1. If $1/2\leq \alpha$ then $x_\alpha (n)$ decreases strictly and converges to $e$ from above;
2. There exists a number $a\in ]0,1/2[$ s.t.:

• if $0\leq \alpha < a$, then $x_\alpha (n)$ increases strictly and converges to $e$ from below;
• if $a\leq \alpha <1/2$, then there exists $\nu =\nu(\alpha) \in \mathbb{N}$ s.t. $x_\alpha (n)$ decreases for $1\leq n\leq \nu$, increases for $n>\nu$ and converges to $e$ from below.

The number $a$ is something like $\ln 4 -1\approx 0.3863$. The proofs of these facts are tedious and lengthy but also elementary, for they rely on Differential Calculus.

Moreover, a simple computation with Taylor series expansion yields that $x_{1/2} (n)$ is the sequence which has the best rate of convergence to $e$ among the $x_\alpha$. In fact, we have: $$\begin{split} x_\alpha (n) -e&= \exp \left( (n+\alpha)\ \ln (1+1/n)\right) -e\\ &= \exp \left((n+\alpha) \left( \frac{1}{n}-\frac{1}{2n^2}+\text{o}(1/n^2)\right) \right) -e\\ &= \exp \left(1 +\frac{2\alpha -1}{2n} +\text{o}(1/n)\right) -e\\ &\approx \frac{e(2\alpha -1)}{2n} \end{split}$$ for $\alpha \neq 1/2$, but: $$\begin{split} x_{1/2} (n) -e&= \exp \left( (n+1/2)\ \ln (1+1/n)\right) -e\\ &= \exp \left((n+1/2) \left( \frac{1}{n}-\frac{1}{2n^2}+ \frac{1}{3n^3}+\text{o}(1/n^3)\right) \right) -e\\ &= \exp \left(1 +\frac{1}{12n^2} +\text{o}(1/n^2)\right) -e\\ &\approx \frac{e}{12n^2} \; . \end{split}$$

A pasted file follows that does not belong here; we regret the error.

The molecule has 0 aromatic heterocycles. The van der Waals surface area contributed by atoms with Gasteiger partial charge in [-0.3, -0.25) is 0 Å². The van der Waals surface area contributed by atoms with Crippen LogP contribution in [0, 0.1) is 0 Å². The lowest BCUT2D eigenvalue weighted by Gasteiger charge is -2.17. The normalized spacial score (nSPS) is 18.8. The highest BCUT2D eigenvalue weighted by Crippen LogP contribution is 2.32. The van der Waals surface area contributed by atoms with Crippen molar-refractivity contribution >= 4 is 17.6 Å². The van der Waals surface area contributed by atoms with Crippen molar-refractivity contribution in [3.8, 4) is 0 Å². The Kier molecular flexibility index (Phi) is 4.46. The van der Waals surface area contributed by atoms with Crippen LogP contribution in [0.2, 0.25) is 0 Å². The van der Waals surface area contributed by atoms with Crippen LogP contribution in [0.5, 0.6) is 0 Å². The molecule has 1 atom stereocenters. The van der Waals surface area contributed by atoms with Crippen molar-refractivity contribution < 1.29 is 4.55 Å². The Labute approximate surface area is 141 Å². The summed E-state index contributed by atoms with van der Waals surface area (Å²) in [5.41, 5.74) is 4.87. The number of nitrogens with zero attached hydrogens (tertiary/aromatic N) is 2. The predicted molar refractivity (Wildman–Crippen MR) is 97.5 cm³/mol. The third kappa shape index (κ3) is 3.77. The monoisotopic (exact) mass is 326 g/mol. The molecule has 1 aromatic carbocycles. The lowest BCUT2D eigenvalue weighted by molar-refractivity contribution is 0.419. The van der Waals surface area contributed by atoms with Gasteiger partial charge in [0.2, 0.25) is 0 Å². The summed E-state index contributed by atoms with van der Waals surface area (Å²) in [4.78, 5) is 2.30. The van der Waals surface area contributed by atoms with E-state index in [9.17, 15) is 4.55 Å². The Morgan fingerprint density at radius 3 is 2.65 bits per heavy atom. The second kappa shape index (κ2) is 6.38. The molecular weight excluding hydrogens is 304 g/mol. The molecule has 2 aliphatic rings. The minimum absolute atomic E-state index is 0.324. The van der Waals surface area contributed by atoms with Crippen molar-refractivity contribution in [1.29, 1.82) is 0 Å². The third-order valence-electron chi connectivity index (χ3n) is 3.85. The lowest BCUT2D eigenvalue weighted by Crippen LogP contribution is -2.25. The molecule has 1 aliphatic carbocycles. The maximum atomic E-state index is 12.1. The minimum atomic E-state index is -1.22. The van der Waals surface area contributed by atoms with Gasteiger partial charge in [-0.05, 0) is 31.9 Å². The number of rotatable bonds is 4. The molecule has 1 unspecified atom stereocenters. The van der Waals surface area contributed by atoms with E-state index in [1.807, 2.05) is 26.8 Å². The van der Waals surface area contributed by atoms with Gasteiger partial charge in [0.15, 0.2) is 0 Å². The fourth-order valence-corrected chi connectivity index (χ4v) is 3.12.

• Can you give me the proof thai this function is stricly decreasing when $\alpha = 1/2$? Thank you in advance. Sep 12, 2016 at 16:24

Take logarithms of both sides: $(n+1) \log(1+1/n) > 1$. With $t = 1/n$, this becomes $\log(1+t) > 1/(1+1/t) = t/(1+t)$. This is an equality at $t=0$, and the derivative of $\log(1+t) - t/(1+t)$ is $t/(1+t)^2$, which is positive for $t \ge 0$.

I would like to post a short proof of a stronger claim, namely that:

$$\forall n\geq 1,\qquad \left(1+\frac{1}{n}\right)^{n+\frac{1}{2}}\geq e.\tag{1}$$

By switching to logarithms, $(1)$ is equivalent to: $$\left(n+\frac{1}{2}\right)\int_{-1/2}^{1/2}\frac{dx}{n+\frac{1}{2}+x}\,dx \geq 1 \tag{2}$$ but $g(x)=\frac{1}{x+1}$ is a convex function on $\mathbb{R}^+$, hence $(2)$ trivially follows from the Hermite-Hadamard inequality.

• Nice use of the HHI. (+1) Feb 27, 2017 at 20:33

$$e^{-1} = \left(e^{-\frac{1}{n+1}}\right)^{n+1} > \left(1-\frac{1}{n+1}\right)^{n+1}$$

and

$$\left(1-\frac{1}{n+1}\right)^{n+1} \cdot \left(1 + \frac{1}{n}\right)^{n+1} = 1$$

• It's not clear to me why your first inequality is true. Mar 16, 2012 at 23:20
• @Patrick $e^x \geq 1+x$ with equality only for $x=0$.
– WimC
Mar 17, 2012 at 12:14
• Got it. That's what I was missing. Mar 17, 2012 at 20:06
• @WimC how can we just assume that $e^x \geq 1+x$? Aug 31, 2014 at 15:35
• @DmitriNesteruk Not just assume. It depends a bit on how you introduce the exponential function. I like to see it as the inverse of $\log$ and then show $\log(x) \leq x-1$ first. If you define it as the limit of $(1+\tfrac{x}{n})^n$ then it is Bernoulli's inequality.
– WimC
Aug 31, 2014 at 18:44